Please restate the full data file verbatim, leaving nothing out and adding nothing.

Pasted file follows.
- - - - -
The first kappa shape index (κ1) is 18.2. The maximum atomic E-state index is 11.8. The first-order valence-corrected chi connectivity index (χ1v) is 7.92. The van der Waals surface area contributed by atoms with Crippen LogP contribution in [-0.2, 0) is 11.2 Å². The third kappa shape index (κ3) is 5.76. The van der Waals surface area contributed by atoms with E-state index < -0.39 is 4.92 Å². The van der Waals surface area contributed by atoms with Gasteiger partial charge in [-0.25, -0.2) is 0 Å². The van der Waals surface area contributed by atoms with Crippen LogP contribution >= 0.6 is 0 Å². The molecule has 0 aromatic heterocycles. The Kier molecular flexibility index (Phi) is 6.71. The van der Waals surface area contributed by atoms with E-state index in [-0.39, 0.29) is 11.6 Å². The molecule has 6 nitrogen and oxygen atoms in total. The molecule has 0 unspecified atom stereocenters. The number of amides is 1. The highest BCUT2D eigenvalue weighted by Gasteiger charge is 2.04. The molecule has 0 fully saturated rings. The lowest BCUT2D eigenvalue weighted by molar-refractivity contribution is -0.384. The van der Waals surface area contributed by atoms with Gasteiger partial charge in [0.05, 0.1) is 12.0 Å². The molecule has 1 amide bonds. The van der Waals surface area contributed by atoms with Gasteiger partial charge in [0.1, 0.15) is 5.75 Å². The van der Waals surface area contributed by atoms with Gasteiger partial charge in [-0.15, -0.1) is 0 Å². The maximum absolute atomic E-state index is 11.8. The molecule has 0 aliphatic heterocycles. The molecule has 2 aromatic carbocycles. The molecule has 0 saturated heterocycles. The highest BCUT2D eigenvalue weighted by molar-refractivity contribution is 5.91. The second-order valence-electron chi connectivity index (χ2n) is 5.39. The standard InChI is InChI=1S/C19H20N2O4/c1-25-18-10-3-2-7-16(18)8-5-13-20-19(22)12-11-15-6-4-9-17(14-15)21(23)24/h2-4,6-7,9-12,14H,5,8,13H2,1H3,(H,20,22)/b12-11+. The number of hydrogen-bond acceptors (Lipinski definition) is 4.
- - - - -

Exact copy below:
The first kappa shape index (κ1) is 18.2. The maximum atomic E-state index is 11.8. The first-order valence-corrected chi connectivity index (χ1v) is 7.92. The van der Waals surface area contributed by atoms with Crippen LogP contribution in [-0.2, 0) is 11.2 Å². The third kappa shape index (κ3) is 5.76. The van der Waals surface area contributed by atoms with E-state index < -0.39 is 4.92 Å². The van der Waals surface area contributed by atoms with Gasteiger partial charge in [-0.25, -0.2) is 0 Å². The van der Waals surface area contributed by atoms with Crippen LogP contribution >= 0.6 is 0 Å². The molecule has 0 aromatic heterocycles. The Kier molecular flexibility index (Phi) is 6.71. The van der Waals surface area contributed by atoms with E-state index in [-0.39, 0.29) is 11.6 Å². The molecule has 6 nitrogen and oxygen atoms in total. The molecule has 0 unspecified atom stereocenters. The number of amides is 1. The highest BCUT2D eigenvalue weighted by Gasteiger charge is 2.04. The molecule has 0 fully saturated rings. The lowest BCUT2D eigenvalue weighted by molar-refractivity contribution is -0.384. The van der Waals surface area contributed by atoms with Gasteiger partial charge in [0.05, 0.1) is 12.0 Å². The molecule has 1 amide bonds. The van der Waals surface area contributed by atoms with Gasteiger partial charge in [0.1, 0.15) is 5.75 Å². The van der Waals surface area contributed by atoms with Gasteiger partial charge in [-0.15, -0.1) is 0 Å². The maximum absolute atomic E-state index is 11.8. The molecule has 0 aliphatic heterocycles. The molecule has 2 aromatic carbocycles. The molecule has 0 saturated heterocycles. The highest BCUT2D eigenvalue weighted by molar-refractivity contribution is 5.91. The second-order valence-electron chi connectivity index (χ2n) is 5.39. The standard InChI is InChI=1S/C19H20N2O4/c1-25-18-10-3-2-7-16(18)8-5-13-20-19(22)12-11-15-6-4-9-17(14-15)21(23)24/h2-4,6-7,9-12,14H,5,8,13H2,1H3,(H,20,22)/b12-11+. The number of hydrogen-bond acceptors (Lipinski definition) is 4.